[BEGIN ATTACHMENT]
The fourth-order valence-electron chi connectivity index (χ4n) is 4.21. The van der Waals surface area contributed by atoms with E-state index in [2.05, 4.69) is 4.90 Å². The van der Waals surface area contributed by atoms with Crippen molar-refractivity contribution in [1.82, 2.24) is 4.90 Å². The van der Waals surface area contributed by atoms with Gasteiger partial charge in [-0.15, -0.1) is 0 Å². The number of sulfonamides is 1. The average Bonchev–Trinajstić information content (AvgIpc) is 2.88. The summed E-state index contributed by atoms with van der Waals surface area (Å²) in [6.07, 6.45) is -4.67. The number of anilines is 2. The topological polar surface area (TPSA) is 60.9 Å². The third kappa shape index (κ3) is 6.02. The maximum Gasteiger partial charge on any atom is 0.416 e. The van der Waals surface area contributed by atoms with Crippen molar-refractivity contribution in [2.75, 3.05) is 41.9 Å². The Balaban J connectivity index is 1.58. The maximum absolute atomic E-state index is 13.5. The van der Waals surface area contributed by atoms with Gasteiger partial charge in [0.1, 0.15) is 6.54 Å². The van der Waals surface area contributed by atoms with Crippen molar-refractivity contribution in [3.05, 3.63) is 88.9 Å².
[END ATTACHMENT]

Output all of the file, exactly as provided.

The fourth-order valence-electron chi connectivity index (χ4n) is 4.21. The van der Waals surface area contributed by atoms with E-state index in [2.05, 4.69) is 4.90 Å². The van der Waals surface area contributed by atoms with Crippen molar-refractivity contribution in [1.82, 2.24) is 4.90 Å². The van der Waals surface area contributed by atoms with Gasteiger partial charge in [-0.15, -0.1) is 0 Å². The number of sulfonamides is 1. The average Bonchev–Trinajstić information content (AvgIpc) is 2.88. The summed E-state index contributed by atoms with van der Waals surface area (Å²) in [6.07, 6.45) is -4.67. The number of anilines is 2. The topological polar surface area (TPSA) is 60.9 Å². The third kappa shape index (κ3) is 6.02. The maximum Gasteiger partial charge on any atom is 0.416 e. The van der Waals surface area contributed by atoms with Crippen molar-refractivity contribution in [2.75, 3.05) is 41.9 Å². The Balaban J connectivity index is 1.58. The maximum absolute atomic E-state index is 13.5. The van der Waals surface area contributed by atoms with Gasteiger partial charge in [0.1, 0.15) is 6.54 Å². The van der Waals surface area contributed by atoms with Crippen molar-refractivity contribution in [3.05, 3.63) is 88.9 Å².